"I'd like to know on a weekly, if not daily, basis, 'How is that April mailing doing?' It's a luxury, but having that data allows me to be a strong ally," Kehrli says.
That may be a good deal to cough up for some marketers, but Glass says he has no reservations when it comes to supplying Kehrli with the information he needs.
"There was a time in our mail plan when [Kehrli] had more decision power than most list brokers traditionally have," says Glass, commenting on their collective tenure at PETA. "But during the two years I was there, the mailings got better and better."
NRL Direct's Steve Bogner says a mailer's prior list results and changes in merchandise and price points also are needed to formulate a solid plan.
"Some mailers feel comfortable sharing actual spreadsheets with their brokers," Bogner says, "and some might disclose percent response, number of orders, average order, cost of goods, cost of return, etc. Other mailers don't want to share any of that. It's whatever they're comfortable with."
A list broker might only be given the results of "A" list versus "B" list, he points out.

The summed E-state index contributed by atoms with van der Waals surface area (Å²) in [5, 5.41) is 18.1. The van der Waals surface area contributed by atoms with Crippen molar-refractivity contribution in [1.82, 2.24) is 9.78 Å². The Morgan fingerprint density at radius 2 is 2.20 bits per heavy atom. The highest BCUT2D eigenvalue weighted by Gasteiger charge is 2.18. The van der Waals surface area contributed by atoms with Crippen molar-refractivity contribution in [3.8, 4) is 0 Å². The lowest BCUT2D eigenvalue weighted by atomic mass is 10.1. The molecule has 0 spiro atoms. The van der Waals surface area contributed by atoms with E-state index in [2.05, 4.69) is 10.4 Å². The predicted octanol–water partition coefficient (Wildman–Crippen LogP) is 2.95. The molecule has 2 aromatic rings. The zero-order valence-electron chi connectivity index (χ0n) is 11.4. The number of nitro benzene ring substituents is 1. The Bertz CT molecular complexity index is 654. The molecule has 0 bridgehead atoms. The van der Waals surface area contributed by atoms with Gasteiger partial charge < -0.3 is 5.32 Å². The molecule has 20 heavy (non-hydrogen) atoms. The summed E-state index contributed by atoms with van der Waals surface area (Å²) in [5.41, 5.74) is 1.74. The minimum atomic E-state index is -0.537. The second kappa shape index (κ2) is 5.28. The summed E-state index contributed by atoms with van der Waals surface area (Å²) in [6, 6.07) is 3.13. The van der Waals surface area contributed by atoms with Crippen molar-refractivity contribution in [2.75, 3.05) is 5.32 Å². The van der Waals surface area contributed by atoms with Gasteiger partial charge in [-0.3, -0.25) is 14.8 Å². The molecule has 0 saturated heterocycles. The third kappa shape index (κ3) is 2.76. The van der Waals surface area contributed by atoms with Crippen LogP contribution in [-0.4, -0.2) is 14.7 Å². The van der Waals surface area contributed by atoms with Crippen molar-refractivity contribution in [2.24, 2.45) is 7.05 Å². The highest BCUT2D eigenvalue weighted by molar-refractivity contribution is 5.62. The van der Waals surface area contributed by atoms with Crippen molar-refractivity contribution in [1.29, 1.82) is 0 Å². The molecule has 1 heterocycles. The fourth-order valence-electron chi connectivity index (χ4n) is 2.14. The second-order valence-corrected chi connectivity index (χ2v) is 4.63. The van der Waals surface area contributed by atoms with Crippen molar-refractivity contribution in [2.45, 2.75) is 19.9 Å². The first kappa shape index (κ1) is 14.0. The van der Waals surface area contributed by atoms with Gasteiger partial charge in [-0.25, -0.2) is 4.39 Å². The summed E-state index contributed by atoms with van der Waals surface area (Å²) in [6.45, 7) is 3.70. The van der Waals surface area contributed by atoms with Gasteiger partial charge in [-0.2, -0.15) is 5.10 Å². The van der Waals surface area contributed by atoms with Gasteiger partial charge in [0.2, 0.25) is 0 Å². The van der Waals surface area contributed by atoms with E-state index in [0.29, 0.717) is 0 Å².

Bogner says that since HSN Improvements is an established and mature company—with a vice president of marketing, a circulation director and a circulation analyst—a list broker would not be involved very deeply in the list plan. "You do everything else," he says, "the negotiations, you get the net names, the exchange commitments, list selects …"
HSN Improvement's Buchler says you have to give your list broker all the data required to make these decisions.
"As a mailer you need to communicate not only your goal—whether you're going to invest a dollar a name or $5 a name—but also how each individual list segment did against that goal previously," Buchler says.